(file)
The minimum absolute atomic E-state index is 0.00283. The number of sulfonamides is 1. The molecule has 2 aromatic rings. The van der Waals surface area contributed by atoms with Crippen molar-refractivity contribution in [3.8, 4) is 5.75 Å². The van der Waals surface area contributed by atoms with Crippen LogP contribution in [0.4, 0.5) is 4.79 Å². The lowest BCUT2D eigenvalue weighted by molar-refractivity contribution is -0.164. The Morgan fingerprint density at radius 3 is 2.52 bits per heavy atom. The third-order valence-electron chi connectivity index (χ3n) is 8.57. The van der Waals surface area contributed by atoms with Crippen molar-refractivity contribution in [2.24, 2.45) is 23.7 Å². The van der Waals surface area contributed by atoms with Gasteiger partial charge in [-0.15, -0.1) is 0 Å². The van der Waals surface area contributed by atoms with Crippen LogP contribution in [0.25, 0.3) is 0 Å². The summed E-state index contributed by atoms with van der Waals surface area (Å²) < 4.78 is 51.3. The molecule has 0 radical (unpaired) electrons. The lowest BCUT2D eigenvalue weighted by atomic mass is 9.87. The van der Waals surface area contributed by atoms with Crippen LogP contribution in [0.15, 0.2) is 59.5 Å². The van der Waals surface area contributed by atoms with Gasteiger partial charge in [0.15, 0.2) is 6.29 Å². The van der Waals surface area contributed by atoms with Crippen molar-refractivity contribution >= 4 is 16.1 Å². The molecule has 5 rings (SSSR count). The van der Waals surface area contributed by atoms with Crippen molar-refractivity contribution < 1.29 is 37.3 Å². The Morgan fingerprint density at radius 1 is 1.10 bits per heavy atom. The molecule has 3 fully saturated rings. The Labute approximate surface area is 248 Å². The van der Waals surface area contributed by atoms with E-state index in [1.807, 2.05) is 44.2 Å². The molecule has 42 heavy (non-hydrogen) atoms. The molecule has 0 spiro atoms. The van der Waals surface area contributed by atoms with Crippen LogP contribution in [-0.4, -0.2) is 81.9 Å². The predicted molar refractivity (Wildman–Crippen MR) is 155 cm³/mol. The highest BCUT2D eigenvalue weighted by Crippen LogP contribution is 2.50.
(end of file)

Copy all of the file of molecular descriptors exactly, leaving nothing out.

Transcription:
The minimum absolute atomic E-state index is 0.00283. The number of sulfonamides is 1. The molecule has 2 aromatic rings. The van der Waals surface area contributed by atoms with Crippen molar-refractivity contribution in [3.8, 4) is 5.75 Å². The van der Waals surface area contributed by atoms with Crippen LogP contribution in [0.4, 0.5) is 4.79 Å². The lowest BCUT2D eigenvalue weighted by molar-refractivity contribution is -0.164. The Morgan fingerprint density at radius 3 is 2.52 bits per heavy atom. The third-order valence-electron chi connectivity index (χ3n) is 8.57. The van der Waals surface area contributed by atoms with Crippen molar-refractivity contribution in [2.24, 2.45) is 23.7 Å². The van der Waals surface area contributed by atoms with Gasteiger partial charge in [-0.15, -0.1) is 0 Å². The van der Waals surface area contributed by atoms with Crippen LogP contribution in [0.25, 0.3) is 0 Å². The summed E-state index contributed by atoms with van der Waals surface area (Å²) < 4.78 is 51.3. The molecule has 0 radical (unpaired) electrons. The lowest BCUT2D eigenvalue weighted by atomic mass is 9.87. The van der Waals surface area contributed by atoms with Crippen LogP contribution in [0.15, 0.2) is 59.5 Å². The van der Waals surface area contributed by atoms with Gasteiger partial charge in [0.15, 0.2) is 6.29 Å². The van der Waals surface area contributed by atoms with Crippen molar-refractivity contribution >= 4 is 16.1 Å². The molecule has 5 rings (SSSR count). The van der Waals surface area contributed by atoms with Crippen molar-refractivity contribution < 1.29 is 37.3 Å². The Morgan fingerprint density at radius 1 is 1.10 bits per heavy atom. The molecule has 3 fully saturated rings. The Labute approximate surface area is 248 Å². The van der Waals surface area contributed by atoms with E-state index in [1.807, 2.05) is 44.2 Å². The molecule has 42 heavy (non-hydrogen) atoms. The molecule has 0 spiro atoms. The van der Waals surface area contributed by atoms with Crippen LogP contribution in [-0.4, -0.2) is 81.9 Å². The predicted molar refractivity (Wildman–Crippen MR) is 155 cm³/mol. The highest BCUT2D eigenvalue weighted by Crippen LogP contribution is 2.50.